Presentation on theme: "Marketing Myopia Levitt, Theodore (1975), “Marketing Myopia,” Harvard Business Review, September- October, 26-44,173-183. Originally this article was written."— Presentation transcript:
1 Marketing MyopiaLevitt, Theodore (1975), “Marketing Myopia,” Harvard Business Review, September-October, 26-44,Originally this article was written in 1960, HBR reprinted it in 1975 with updated comments of Levitt, useD the updated article.
2 Theodore Levitt ( )PROFESSOR AT HARVARD BUSINESS SCHOOL AND EDITOR OF THE “HARVARD BUSINESS REVIEW”DEAN OF MARKETING, KNOWN FOR HIS CONTRIBUTION IN MARKETING. THE JOURNEY MAY HAVE STARTED WITH “MARKETING MYOPIA” IN HARVARD BUSINESS REVIEW IN 1960 WHEN HE WAS A LECTURER AT HARVARDPOPULARIZED THE TERM OF GLOBALIZATION WITH HIS ARTICLE “GLOBALIZATION OF MARKETS” IN 1968AWARDS INCLUDE MCKINSEY AWARDS FOR BEST ANNUAL ARTICLE AND CHARLES COOLIDGE PARLIN AWARD AS MARKETING MAN OF THE YEAR IN 1970.ONE OF THE MOST IMPORTANT FIGURES IN MARKETING AND ECONOMICS
3 Essence of the ArticleWritten in 1960, the article revolutionized the thought processes of business managers who were narrowly focused on the products they sold—they were short-sighted or myopic, as Levitt calls it.It is important to define an industry by asking a simple question—“what business are we in?To ensure growth, companies must define their business properly based on customer needs and desires. Businesses are actually customer satisfying institutions/entities.
4 Myopia my·o·pi·a /mīˈōpēə/ noun noun: myopia nearsightedness lack of imagination, foresight, or intellectual insight
5 Fateful PurposesCompanies went into decline because they did not define their industries properlyExamples of some successful and unsuccessful companies that were product-oriented and not customer-oriented are:Railroad (goods moving vs. transportation)Hollywood (movies vs. entertainment)Petroleum (oil vs. energy business)
6 Shadow of Obsolescence Threats to products within industries and remaining unprepared to the improvements cripple the presence of companiesDry cleaning: synthetic fibers and chemical were appearing, we no longer need dry cleaning.Electric utilities: solar energy, fuel cells, and other power source are threat to electric utilities.Grocery store: supermarket are doing a better job of understanding customers need than grocery stores.
8 Self-Deceiving CycleSelf-deceiving cycle occurs when companies lack the vision. Inappropriate self-assessment system leads to failure in the long run.Four conditions that guarantee the self-deceiving cycle:Belief that growth is assured by an expanding and more affluent populationBelief that there is no competitive substitute for the industry’s major product.Too much faith in mass production and in the advantages of rapidly declining unit costs as output risesPreoccupation with a product that lends itself to carefully controlled scientific experimentation, improvement and manufacturing cost reduction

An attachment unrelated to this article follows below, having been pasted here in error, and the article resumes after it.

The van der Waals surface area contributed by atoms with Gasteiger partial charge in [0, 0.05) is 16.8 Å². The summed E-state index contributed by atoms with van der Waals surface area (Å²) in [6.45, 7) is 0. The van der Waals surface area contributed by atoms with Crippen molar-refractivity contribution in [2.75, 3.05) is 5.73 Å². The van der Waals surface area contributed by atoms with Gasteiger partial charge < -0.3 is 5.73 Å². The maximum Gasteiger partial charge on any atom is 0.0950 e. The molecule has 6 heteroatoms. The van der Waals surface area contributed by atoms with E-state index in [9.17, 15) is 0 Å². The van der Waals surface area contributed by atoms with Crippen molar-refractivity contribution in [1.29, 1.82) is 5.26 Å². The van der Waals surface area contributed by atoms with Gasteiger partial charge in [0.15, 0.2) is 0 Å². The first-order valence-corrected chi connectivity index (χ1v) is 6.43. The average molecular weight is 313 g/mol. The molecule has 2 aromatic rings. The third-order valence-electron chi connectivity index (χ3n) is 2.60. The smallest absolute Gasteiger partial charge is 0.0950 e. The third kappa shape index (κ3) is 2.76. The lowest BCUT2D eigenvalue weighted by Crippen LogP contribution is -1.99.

9 Population Myth Assured profits based on expanding population Increasing purchases?Market growth based on this assumptionLimits imaginationabsence of problemabsence of thinking
10 Production Pressure Mass Production Drive to PRODUCE!!! Spectacular profit possibilitiesMarketing neglectedLag in DetroitFailed to reveal customer’s wantsProduct-orientedFordProduction geniusMarketing geniusProduct provincialism“Creative Destruction”
11 Dangers of R&D Top-heavy engineers and scientist management Bias in favor of Research and Product DevelopmentMarketing Treated as residual activityBiased towards controllable variablesConsumers are:UnpredictableVariedFickleStupidShortsightedStubbornBothersome
12 Step Child Treatment No one interested in basic human needs Questions about customers and Markets not askedMore excitement in more product then the customersArticles detailed towards production and none for marketing
13 The Beginning and End? Customer-Satisfying process viewpoint is vital Violating rules of Scientific MethodDefine the problemDevelop hypothesizes to solve the problemCustomer satisfaction not being considered as the problemSelling and Marketing are different
14 Visceral Feel of Greatness Leaders need to have vision that can produce eager followersFollowers are the customersManagement must not produce products but provide customer-creating value satisfactionsFirm must think of “buying customers”Leader must know where they are goingIf a leader goes down any road, they might as well stay at home.
15 A Few Terms Product Provincialism Step-Child Treatment Creative DestructionThe Beginning and End
16 Discussion Questions“There is no such thing as growth industry, what we have is growth opportunities”--- explain.What is “creative destruction?” How does it relate to the Strategy of a company?Ford created a car with no custom options that was only available in black, but sold for $500. Levitt calls him as “both the most brilliant and the most senseless marketer” in American History. Why? Explain.